Bob Higgins trial: Football abuse jury played dead man's evidence
A former footballer, allegedly abused by his youth coach, died in a car crash before he could testify at court in person.
Billy Seymour, who died in January, accused Bob Higgins of molesting him while he was a Southampton FC trainee.
A recording of a police interview with Mr Seymour was played to jurors in which he described being sexually touched in Mr Higgins' car and home.
Mr Higgins, 66, denies 51 counts of indecent assault at his retrial.
Judge Peter Crabtree OBE told the jury the evidence from Mr Seymour should be treated no differently from that of any other complainant.
Bournemouth Crown Court heard he first contacted the NSPCC about the allegations in 2016.
In the recording, Mr Seymour said Mr Higgins gave him "preferential treatment" before abuse started when he was 13.
He said Mr Higgins encouraged him to put his head in his lap during lifts homes from training sessions.
"He was stroking my head - just praising me really, telling me big things were going to happen if I carried on the way I was," said Mr Seymour.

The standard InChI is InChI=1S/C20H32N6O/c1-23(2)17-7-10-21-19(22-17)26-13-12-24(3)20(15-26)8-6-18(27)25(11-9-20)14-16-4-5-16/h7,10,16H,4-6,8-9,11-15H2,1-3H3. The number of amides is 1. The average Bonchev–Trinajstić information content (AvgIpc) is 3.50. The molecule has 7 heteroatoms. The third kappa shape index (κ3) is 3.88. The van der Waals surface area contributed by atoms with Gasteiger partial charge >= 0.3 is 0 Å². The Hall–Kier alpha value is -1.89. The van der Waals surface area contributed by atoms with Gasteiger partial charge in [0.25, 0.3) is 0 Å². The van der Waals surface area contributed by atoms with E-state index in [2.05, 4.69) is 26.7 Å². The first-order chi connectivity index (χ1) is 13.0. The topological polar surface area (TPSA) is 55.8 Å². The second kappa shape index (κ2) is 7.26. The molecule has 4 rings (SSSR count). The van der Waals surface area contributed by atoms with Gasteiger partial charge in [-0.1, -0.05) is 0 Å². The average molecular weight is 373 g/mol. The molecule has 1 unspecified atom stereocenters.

Mr Seymour said there were occasions he would stay at Mr Higgins' home overnight while training in Southampton.
He said he was molested after being invited to lie on the defendant's bed, prompting him to run out of the house to find a phone box so he could call his parents.
Mr Seymour said he told his mum he was feeling homesick and wanted to be picked up - but could not bring himself to tell her what had really happened.
"I physically couldn't get it out of my mouth - it was my mum," he said.
Mr Seymour said his parents told him to stay one more night so he returned to the house and found Mr Higgins started treating him differently.
He said the coach "made my life hell at training - a total reverse of the preferential treatment".
The jury was played an audio recording of Mr Seymour being cross-examined by defence barrister Alistair MacDonald QC at last year's trial.
In that recording, Mr Seymour acknowledged he had given a statement to police in 1990 about Mr Higgins which did not include many details of the abuse he alleged later.
He said this was because he was "not ready" at that point to talk about what had happened.
"I dealt with it like I deal with most of my problems - on my own," Mr Seymour said.
"The horrific things that had happened to me - I suppressed them and put them in a box."
Mr Higgins is accused of sexually touching 24 boys, mostly Southampton and Peterborough United youth players, between 1971 and 1996.
The trial continues.